Though I am generally well-integrated into the Latter-day Saint lifestyle and culture, there are times when I am reminded that I was not raised in it. In my earliest months and years, I frequently experienced such moments. I often wondered if I would ever feel as “one of them” rather than an outsider privileged to enter into their circle. I imagine many new members experience similar feelings when they are learning how to fit in and feel accepted among their new peers.
Becoming LDS is hard
Not only do new members have “the fullness of the everlasting gospel” to learn, but they also have an entire language, lifestyle and to leave behind. We’re all creatures of habit and we all like to feel comfortable. For some, becoming a member of the Church of Jesus Christ of Latter-day Saints is like moving to another country.
It is not an easy thing to become a member of this Church. In most cases it involves setting aside old habits, leaving old friends and associations, and stepping into a new society which is different and somewhat demanding (Gordon B. Hinckley, “Converts and Young Men,” Ensign, May 1997).
Sadly, I have, on occasion, seen newly baptized members criticized and treated poorly because they may talk or act differently than seasoned members. Some weather such actions against them and lean on their belief in the doctrines of the Church. Others, however, are deeply hurt or offended and walk away. Church members need to remember that it is often a significant paradigm shift when becoming a member, and that takes time and patience.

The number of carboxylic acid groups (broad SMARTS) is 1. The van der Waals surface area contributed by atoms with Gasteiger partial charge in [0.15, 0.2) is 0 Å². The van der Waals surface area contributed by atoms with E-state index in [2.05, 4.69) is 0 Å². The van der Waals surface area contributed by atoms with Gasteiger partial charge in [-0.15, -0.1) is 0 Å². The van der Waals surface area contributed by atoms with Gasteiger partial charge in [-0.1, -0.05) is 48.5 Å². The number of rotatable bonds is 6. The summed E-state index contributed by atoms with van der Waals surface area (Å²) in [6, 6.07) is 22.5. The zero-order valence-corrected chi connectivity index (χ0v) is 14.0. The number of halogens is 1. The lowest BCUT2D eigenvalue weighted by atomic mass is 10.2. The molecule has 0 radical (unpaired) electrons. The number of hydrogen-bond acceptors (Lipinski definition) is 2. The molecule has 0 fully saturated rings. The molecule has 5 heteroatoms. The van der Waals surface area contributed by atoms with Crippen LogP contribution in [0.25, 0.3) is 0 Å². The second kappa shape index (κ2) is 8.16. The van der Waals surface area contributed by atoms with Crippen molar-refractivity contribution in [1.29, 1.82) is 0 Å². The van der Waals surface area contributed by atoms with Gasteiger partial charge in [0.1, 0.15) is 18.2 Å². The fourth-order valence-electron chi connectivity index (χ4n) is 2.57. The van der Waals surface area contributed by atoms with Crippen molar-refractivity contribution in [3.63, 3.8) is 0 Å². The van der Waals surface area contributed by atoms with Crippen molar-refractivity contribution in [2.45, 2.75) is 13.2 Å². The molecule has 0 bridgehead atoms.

New members need nurturing, and that nurturing must come from Church members, particularly those within their own ward (congregation). They need people who will accept them as they are while helping them to learn and grow toward their potential.
And everyone, especially new members, needs to see friendly faces smiling at them when they walk into the building or classroom. They need to know that they are needed and wanted. They need true friends.
As members of the Church, we have the opportunity to shape the soil in which the new seedlings, or converts, try to grow. We can help provide either a nourishing or a hostile environment. In describing a nourishing environment, President Hinckley has stated that each new member “needs three things: a friend, a responsibility, and nurturing with ‘the good word of God’ (Ensign, May 1997, 47)” (David E. Sorensen, “Why Baptism Is Not Enough,” Ensign, Apr 1999).
Be a friend
After a new member joins your ward, reach out to her. Walk up to her and introduce yourself and your family (if applicable) and what responsibilities you have in the ward. Tell her that she can contact you if she has any questions or needs some support. When she does, do all you can to be kind and accepting. You never know, she might become a cherished friend.
As I reflect back on my 16 years as a member of the Church of Jesus Christ of Latter-day Saints, I remember many blunders and offenses – either on my part or that of other members. Thankfully I have weathered the fierce winds that blew. I’m still here to tell the tale. I also remember with fondness the members who accepted me as I was at the time yet encouraged me to grow. I will always be grateful for their friendship and kindness.